Effects of web-based support for the construction of competence maps.

R.L. Martens, J.J.G. van Merrienboer, Angela Stoof

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    Educationalists experience difficulties with the construction of competence maps that describe final attainment levels of educational programs. Web-based support was developed with three supportive aids: A construction kit, a phenomenarium, and an information bank. Each supportive aid was expected to improve perceived process and product quality as well as learning. In a factorial experiment, 266 educational science students constructed a competence map, whether or not supported by each of the three supportive aids. The availability of the construction kit and the phenomenarium had positive effects on perceived process quality and learning. Furthermore, if there was no phenomenarium with example materials, the absence of the construction kit greatly diminished experienced support (i.e., one aspect of process quality); if a phenomenarium was present, the availability of the construction kit had relatively little effect on perceived support. In general, this study indicates that well-designed Web-based support helps to construct competence maps.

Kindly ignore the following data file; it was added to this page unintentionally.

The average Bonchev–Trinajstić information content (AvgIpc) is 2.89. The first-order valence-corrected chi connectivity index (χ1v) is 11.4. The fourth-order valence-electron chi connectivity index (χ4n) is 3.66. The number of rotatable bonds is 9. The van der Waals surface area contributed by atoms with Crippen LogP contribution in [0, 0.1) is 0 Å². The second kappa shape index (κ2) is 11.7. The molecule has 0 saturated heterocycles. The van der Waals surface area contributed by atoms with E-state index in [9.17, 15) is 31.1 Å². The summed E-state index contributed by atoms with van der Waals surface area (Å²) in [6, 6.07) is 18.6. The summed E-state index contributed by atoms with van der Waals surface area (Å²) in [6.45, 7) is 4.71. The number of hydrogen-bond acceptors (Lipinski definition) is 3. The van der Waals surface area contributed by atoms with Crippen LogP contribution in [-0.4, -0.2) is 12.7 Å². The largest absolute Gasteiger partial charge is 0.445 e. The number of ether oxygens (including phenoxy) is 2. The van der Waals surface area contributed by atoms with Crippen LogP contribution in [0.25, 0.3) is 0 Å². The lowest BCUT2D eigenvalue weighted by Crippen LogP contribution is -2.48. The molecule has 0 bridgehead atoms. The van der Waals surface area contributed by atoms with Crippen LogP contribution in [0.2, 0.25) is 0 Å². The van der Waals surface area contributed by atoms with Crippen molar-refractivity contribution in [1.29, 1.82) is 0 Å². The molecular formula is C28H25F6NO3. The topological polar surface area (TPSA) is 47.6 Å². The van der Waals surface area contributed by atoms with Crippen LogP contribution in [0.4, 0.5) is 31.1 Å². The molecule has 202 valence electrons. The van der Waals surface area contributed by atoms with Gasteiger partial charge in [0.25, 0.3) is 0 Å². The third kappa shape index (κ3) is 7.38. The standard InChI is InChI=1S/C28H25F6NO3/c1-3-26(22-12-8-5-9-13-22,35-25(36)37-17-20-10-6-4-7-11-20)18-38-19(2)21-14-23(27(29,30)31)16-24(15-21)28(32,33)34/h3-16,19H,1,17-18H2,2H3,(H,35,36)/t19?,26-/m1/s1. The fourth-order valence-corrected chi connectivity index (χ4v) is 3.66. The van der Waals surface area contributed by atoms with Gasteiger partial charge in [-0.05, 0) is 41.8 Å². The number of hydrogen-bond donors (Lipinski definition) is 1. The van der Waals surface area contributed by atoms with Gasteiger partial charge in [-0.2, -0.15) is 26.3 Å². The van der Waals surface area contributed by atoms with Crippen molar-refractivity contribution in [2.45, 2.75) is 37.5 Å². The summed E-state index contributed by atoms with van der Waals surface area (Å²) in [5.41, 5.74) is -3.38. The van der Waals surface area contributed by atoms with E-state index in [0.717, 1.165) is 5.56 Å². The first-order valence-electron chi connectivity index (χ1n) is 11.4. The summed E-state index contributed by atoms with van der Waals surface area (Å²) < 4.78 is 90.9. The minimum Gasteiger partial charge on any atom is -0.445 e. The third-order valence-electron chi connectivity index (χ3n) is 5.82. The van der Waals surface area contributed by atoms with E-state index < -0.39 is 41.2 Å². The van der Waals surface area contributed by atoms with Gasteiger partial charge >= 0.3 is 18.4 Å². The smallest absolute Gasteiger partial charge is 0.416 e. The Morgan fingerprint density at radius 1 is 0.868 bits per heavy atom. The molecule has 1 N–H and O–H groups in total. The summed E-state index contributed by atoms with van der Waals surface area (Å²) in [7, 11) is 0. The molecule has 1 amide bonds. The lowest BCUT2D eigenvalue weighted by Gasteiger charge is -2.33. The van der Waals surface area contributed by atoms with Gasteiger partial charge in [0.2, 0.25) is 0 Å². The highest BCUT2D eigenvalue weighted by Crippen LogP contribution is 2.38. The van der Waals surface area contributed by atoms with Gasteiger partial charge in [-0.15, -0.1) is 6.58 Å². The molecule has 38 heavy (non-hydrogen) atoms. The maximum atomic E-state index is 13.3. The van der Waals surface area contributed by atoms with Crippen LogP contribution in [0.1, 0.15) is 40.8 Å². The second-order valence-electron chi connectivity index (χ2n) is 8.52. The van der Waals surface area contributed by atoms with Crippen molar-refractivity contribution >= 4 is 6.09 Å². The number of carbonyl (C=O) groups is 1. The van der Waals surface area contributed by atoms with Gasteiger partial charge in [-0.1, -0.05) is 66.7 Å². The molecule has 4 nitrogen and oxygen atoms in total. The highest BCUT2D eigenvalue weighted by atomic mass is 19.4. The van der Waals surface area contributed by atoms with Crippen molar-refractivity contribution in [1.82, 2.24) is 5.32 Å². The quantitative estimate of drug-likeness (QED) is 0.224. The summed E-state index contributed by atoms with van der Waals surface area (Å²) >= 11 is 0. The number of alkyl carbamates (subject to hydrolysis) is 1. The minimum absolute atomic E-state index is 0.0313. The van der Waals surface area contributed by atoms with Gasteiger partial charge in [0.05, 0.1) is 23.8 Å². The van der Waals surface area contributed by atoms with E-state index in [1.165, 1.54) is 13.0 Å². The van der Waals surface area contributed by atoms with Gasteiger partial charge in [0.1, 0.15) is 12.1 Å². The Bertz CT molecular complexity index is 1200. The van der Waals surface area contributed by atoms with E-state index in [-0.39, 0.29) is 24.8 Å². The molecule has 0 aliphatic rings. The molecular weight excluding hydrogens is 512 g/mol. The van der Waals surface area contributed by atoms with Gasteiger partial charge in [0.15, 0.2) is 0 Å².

Original languageEnglish
    Pages (from-to)189-211
    Number of pages23
    JournalInstructional Science
    Issue number3
    Publication statusPublished - May 2006


    • Web-based support
    • Competence maps


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